If there’s anything that Gimel “Young Guru” Keaton knows the most about, it’s good music.
A sound engineer, DJ, producer and A&R rep, he’s responsible for the sound quality of some of the biggest artists in the hip hop industry. Guru mixed 10 of Jay-Z’s albums and worked with artists like Drake, Beyoncé and T.I.
Now he’s taking his twelve years of experience to release a pair of headphones that any sound engineer would approve. He partnered with audio pioneers, AIAIAI, to create a pair of headphones that brings studio quality raw sound to those who are mixing songs in their bedrooms.
The Wilmington, Delaware native says he’s getting out of the studio and choosing to work on projects he’s always wanted to do including teaching and launching multiple business ventures.
But of course, he still has music from the past that hasn’t seen the light of day. He says there are hundreds of records in ‘the vault’ that he’s worked on with Jay that haven’t been released. One of those gems, “Dead Presidents III”, surfaced recently. Guru shared with theGrio the reason behind why he and Jay decided to release that record and his thoughts after the George Zimmerman verdict was announced.
TheGrio: You’re a sound engineer. What motivated you to want to jump into the headphone business?
Young Guru: I saw a void in actual headphones that were designed for you to mix and record records. Most of the headphones that are out are there to enhance music which makes sense. A lot of people saw MP3’s and saw the imperfection in MP3’s and wanted to enhance the music so people could hear it how we hear it in the studio. That’s great but there’s a whole generation of people that are making music now in their bedrooms, on computers, on laptops and they are doing this in a box, in a square room or a rectangle room which is the worse place to record and to listen and judge what the sound of the music is going to be.
What’s the biggest difference between your brand and its competitors?
Another set of headphones would have an EQ curve on it that’ll say “okay we’re going to make the music sound like this.” Mine are so you can actually hear what the music sounds like purely. When you’re doing a mix, a mix shouldn’t be enhanced in any way from any other source. If you’re doing a mix in the studio and sometimes the music is enhanced by the room, when you play in the club there might not be enough bass, or there might be too much bass. Frequencies operate in the space of “standing waves” where they cancel each other out. That happens when you’re in parallel walls or parallel rooms…not to get too scientific on you. But my headphones are designed to eliminate that so you can have just the headphones on your ears, eliminate the room and do a great mix.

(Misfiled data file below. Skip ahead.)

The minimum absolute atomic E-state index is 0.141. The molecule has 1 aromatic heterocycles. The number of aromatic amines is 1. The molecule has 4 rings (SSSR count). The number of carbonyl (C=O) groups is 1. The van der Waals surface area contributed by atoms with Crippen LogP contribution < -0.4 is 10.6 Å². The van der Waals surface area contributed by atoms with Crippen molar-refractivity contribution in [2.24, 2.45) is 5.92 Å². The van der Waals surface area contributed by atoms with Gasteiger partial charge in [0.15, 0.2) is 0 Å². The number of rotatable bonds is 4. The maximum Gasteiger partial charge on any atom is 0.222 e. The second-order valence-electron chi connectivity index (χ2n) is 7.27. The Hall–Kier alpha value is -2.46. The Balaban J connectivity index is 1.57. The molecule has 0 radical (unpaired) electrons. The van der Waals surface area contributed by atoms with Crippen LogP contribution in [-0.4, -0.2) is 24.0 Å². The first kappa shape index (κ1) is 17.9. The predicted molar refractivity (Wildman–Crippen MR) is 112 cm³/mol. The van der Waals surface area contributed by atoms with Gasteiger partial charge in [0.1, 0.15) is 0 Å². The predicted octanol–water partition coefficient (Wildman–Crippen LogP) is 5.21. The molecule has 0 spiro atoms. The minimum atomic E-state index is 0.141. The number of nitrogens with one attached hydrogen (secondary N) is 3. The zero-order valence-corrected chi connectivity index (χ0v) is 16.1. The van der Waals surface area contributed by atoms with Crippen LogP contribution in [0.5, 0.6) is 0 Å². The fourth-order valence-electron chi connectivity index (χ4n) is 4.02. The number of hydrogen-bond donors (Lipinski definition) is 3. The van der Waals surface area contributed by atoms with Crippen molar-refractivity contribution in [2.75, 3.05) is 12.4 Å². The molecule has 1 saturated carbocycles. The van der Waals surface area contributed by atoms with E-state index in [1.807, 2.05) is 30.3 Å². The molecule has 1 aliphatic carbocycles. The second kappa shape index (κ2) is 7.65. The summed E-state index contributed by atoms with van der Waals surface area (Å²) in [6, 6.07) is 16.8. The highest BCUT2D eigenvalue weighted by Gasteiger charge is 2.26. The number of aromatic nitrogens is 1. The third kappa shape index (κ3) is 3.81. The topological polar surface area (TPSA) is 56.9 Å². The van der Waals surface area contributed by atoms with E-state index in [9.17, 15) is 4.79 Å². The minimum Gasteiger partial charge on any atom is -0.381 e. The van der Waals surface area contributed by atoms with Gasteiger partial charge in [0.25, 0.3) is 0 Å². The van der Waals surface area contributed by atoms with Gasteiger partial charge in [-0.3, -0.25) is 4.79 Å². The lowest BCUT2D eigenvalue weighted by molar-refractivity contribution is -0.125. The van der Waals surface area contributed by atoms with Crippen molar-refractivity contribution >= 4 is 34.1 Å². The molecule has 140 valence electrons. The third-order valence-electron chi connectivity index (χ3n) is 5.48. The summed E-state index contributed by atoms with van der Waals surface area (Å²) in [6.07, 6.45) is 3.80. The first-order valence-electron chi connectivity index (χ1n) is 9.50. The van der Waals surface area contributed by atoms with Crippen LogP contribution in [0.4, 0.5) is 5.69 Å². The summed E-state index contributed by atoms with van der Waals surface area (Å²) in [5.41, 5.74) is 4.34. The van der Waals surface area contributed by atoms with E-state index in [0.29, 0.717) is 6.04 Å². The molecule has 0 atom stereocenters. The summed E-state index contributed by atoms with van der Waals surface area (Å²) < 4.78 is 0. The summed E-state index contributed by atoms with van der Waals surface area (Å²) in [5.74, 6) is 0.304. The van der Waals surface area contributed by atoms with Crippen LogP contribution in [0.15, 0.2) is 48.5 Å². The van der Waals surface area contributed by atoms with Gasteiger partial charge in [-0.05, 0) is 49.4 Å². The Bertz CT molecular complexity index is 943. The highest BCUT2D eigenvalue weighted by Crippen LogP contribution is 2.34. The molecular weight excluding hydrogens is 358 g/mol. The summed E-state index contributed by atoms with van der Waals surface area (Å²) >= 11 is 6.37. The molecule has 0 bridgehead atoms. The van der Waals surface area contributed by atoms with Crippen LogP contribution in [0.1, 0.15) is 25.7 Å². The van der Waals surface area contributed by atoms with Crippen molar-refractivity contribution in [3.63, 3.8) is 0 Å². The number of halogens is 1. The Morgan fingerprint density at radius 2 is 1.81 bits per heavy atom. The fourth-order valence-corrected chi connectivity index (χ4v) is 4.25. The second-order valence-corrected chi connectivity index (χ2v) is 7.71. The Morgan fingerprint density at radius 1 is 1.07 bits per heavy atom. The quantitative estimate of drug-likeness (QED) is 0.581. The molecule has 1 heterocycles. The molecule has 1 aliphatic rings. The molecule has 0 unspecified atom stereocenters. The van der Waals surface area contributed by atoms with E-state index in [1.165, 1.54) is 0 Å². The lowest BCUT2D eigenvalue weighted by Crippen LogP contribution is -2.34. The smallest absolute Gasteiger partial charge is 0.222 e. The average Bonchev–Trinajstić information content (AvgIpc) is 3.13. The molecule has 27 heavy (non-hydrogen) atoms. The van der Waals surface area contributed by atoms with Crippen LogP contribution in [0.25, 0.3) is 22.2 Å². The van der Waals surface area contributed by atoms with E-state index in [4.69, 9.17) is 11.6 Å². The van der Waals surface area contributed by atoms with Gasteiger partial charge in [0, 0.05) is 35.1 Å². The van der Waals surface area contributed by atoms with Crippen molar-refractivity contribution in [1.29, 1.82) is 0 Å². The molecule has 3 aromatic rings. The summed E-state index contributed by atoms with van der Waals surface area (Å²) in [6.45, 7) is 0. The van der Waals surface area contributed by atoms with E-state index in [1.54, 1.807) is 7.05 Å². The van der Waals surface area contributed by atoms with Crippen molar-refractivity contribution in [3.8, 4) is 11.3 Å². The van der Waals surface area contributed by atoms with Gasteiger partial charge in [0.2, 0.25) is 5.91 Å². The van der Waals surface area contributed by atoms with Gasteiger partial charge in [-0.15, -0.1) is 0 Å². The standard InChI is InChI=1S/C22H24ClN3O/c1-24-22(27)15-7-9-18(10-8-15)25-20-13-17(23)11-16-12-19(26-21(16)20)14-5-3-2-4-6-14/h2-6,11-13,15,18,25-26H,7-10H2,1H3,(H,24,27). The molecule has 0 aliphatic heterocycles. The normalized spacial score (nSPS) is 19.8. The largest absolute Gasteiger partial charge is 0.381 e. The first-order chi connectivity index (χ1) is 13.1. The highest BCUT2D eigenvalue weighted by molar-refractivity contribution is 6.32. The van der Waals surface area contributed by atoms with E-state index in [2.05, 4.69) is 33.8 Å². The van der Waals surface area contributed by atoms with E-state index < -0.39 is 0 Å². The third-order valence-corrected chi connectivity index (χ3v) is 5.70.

What made you decide to release Dead Presidents 3?
[Jay-Z]… on Twitter… answering people. I was on a plane and I landed and my twitter was going crazy and I didn’t know why, and then when I saw he was actually answering people on twitter and someone had requested the song and he said put it out so I put it out.
Were you taken back the fans reactions?
People loved it. It’s weird for me because I did the record so long ago. We have so many records like that, where we do a record and it just sits in the vault. I didn’t expect that. The reaction has been incredible, people love it. A lot of people don’t know that I produce, I’m mainly known for engineering.
How did it feel to finally put it out?
I was proud. People get to hear something that I’ve done with Jay. It was great. It was giving people what they [want]. When they ask me ‘oh I want the old Jay, I want the Reasonable Doubt Jay’ so it’s a great thing.
Can we look for anymore surprise gems to drop?
I can’t release nothing until that man says release it. Any artist that records a lot of music, they got songs that people never heard but that’s his decision on when he wants to put it out. The only reason I put that record out is because Jay said.
What was your reaction to the Zimmerman verdict?
My reaction is that organizations need to be in place ahead of time. When we look at the ‘60s, black people as a whole moved. Whether it was behind one specific leader or not, we moved as a whole. My problem is that there’s no reaction other than people commenting on Twitter. Twitter is not a revolution. Your comments don’t mean anything if you’re not in the streets moving. That’s the problem with this generation, there’s no action.
So in your opinion what can be done?
We need to organize before there’s another tragic event. It needs to be a regular Tuesday when you organize. It doesn’t need to be right after Trayvon Martin happened. It needs to be a regular occurrence. Otherwise, we become ambulance chasers.